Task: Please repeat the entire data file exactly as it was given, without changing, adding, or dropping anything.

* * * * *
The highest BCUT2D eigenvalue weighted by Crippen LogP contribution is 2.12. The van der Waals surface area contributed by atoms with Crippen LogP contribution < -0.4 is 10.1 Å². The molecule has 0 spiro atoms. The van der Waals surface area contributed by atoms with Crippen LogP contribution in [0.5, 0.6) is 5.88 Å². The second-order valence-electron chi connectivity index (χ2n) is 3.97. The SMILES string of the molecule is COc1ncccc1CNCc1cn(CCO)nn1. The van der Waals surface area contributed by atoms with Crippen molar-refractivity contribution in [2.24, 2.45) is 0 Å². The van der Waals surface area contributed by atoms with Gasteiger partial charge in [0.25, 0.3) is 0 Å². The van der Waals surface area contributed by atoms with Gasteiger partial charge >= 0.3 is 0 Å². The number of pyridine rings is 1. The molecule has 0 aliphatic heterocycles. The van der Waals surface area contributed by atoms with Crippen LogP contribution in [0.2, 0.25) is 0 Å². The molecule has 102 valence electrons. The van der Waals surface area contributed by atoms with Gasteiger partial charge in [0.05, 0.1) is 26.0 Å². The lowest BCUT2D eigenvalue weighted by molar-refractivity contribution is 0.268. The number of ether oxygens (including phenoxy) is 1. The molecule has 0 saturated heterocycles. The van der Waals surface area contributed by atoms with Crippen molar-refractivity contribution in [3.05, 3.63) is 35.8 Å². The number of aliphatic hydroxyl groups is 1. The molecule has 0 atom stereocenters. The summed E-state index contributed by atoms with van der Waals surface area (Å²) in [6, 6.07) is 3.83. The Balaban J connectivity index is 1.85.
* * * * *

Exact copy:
The highest BCUT2D eigenvalue weighted by Crippen LogP contribution is 2.12. The van der Waals surface area contributed by atoms with Crippen LogP contribution < -0.4 is 10.1 Å². The molecule has 0 spiro atoms. The van der Waals surface area contributed by atoms with Crippen LogP contribution in [0.5, 0.6) is 5.88 Å². The second-order valence-electron chi connectivity index (χ2n) is 3.97. The SMILES string of the molecule is COc1ncccc1CNCc1cn(CCO)nn1. The van der Waals surface area contributed by atoms with Crippen molar-refractivity contribution in [2.24, 2.45) is 0 Å². The van der Waals surface area contributed by atoms with Gasteiger partial charge in [0.25, 0.3) is 0 Å². The van der Waals surface area contributed by atoms with Gasteiger partial charge >= 0.3 is 0 Å². The number of pyridine rings is 1. The molecule has 0 aliphatic heterocycles. The van der Waals surface area contributed by atoms with Crippen LogP contribution in [0.2, 0.25) is 0 Å². The molecule has 102 valence electrons. The van der Waals surface area contributed by atoms with Gasteiger partial charge in [0.05, 0.1) is 26.0 Å². The lowest BCUT2D eigenvalue weighted by molar-refractivity contribution is 0.268. The number of ether oxygens (including phenoxy) is 1. The molecule has 0 saturated heterocycles. The van der Waals surface area contributed by atoms with Crippen molar-refractivity contribution in [3.05, 3.63) is 35.8 Å². The number of aliphatic hydroxyl groups is 1. The molecule has 0 atom stereocenters. The summed E-state index contributed by atoms with van der Waals surface area (Å²) in [6, 6.07) is 3.83. The Balaban J connectivity index is 1.85.